* Use drought-resistent plants: check with your local nursery for the plants that grow best in your climate, and choose the ones that work the best with your garden style.
* Ground-cover plants. "Ground-cover plants are also important 'carpets' for suitable beds and borders," says McHoy. Use plants that do well in your area. Some choices include moss, chamomile, thyme, and even clover.
* Other options include planting through gravel, through gaps in a patio, and against walls.
The number of plants you use, and the size of your low-maintenance garden is up to you. The more plants you use, the more tending they will require. But your initial planning will make a huge difference in the time you need to spend, as well as your enjoyment later in your perfectly designed garden.
About The Author:
Judy Camp is a writer for http://www.paradoxpro.com . The book, Planning Your Garden, can be found at http://www.paradoxpro.com/gardenbook.html. Read more articles on home and garden topics in the Home Style News email newsletter. Subscribe free at http://www.ParadoxPro.com/ezine.html
We tried growing potatoes in hay inside a circle of fence that was to be twice the diameter of an armlength last year and had NO LUCK. The idea was to put the potatoes on top of the ground and cover with straw (hay) until the tops came thru and then keep adding it until they reached the top of the fence, keeping it moist, but not soaked. You were supposed to be able to reach your arm thru the holes in the fence and take out potatoes as needed.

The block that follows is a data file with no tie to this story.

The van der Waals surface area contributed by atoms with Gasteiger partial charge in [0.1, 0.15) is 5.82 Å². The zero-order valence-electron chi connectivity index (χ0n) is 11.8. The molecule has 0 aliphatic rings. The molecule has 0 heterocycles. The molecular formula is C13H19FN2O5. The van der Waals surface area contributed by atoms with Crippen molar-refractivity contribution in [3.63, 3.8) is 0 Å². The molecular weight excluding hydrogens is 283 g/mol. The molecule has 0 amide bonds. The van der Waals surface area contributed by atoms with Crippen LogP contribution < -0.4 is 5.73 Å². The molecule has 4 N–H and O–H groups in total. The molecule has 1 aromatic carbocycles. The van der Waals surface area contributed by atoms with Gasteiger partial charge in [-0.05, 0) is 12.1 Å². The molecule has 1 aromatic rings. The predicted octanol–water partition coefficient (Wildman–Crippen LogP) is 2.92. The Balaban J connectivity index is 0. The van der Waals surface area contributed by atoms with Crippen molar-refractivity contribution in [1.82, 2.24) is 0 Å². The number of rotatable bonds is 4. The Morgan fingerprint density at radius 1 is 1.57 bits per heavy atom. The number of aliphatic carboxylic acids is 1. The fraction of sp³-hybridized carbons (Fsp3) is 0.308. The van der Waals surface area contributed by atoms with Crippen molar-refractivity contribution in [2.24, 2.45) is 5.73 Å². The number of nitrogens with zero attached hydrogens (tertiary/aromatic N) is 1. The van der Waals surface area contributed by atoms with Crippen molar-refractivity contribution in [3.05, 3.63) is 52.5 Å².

The only thing I can think of that we did wrong, was maybe not to keep it wet enough.
how did you do the potatoes?
Just lay them under the stray and not in the dirt?
Please let me know!
Just checking out your tyres Sue. There is an interesting discussion going on at present on the Permaculture Oceania mailing list about tyre use and pollution/leaching of poisons. Some authorities say they are safe, others not. To be certified organic in Australia you aren't allowed tyres near growing areas. An Australian guy has just invented a process to break down waste tyres into their constituent parts, most of which can be recycled. I hope he makes a fortune as their disposal is a massive problem worldwide.
Anyway - I digress! Great pictures! Your garden looks wonderful - very productive and healthy. I am a big straw fan as well - in fact I have 20 bales out the back awaiting my attention, but its a bit too hot and humid here at the moment!
I used to use grass clippings. They are easy to get, and if you don't have enough of your own, the city dump often lets people come to get the grass clippings. Using grass is far cheaper than buying straw, although admittedly, the straw does look nicer. Wood chips are also effective, as long as you are sure that they will decompose quickly enough. But I always found weeding kind of cathartic. It was a time when I could escape from everything and everyone and have some time to myself. With the grass clippings, though, you have to be careful to make sure you aren't using clippings that were treated with potentially toxic pesticides.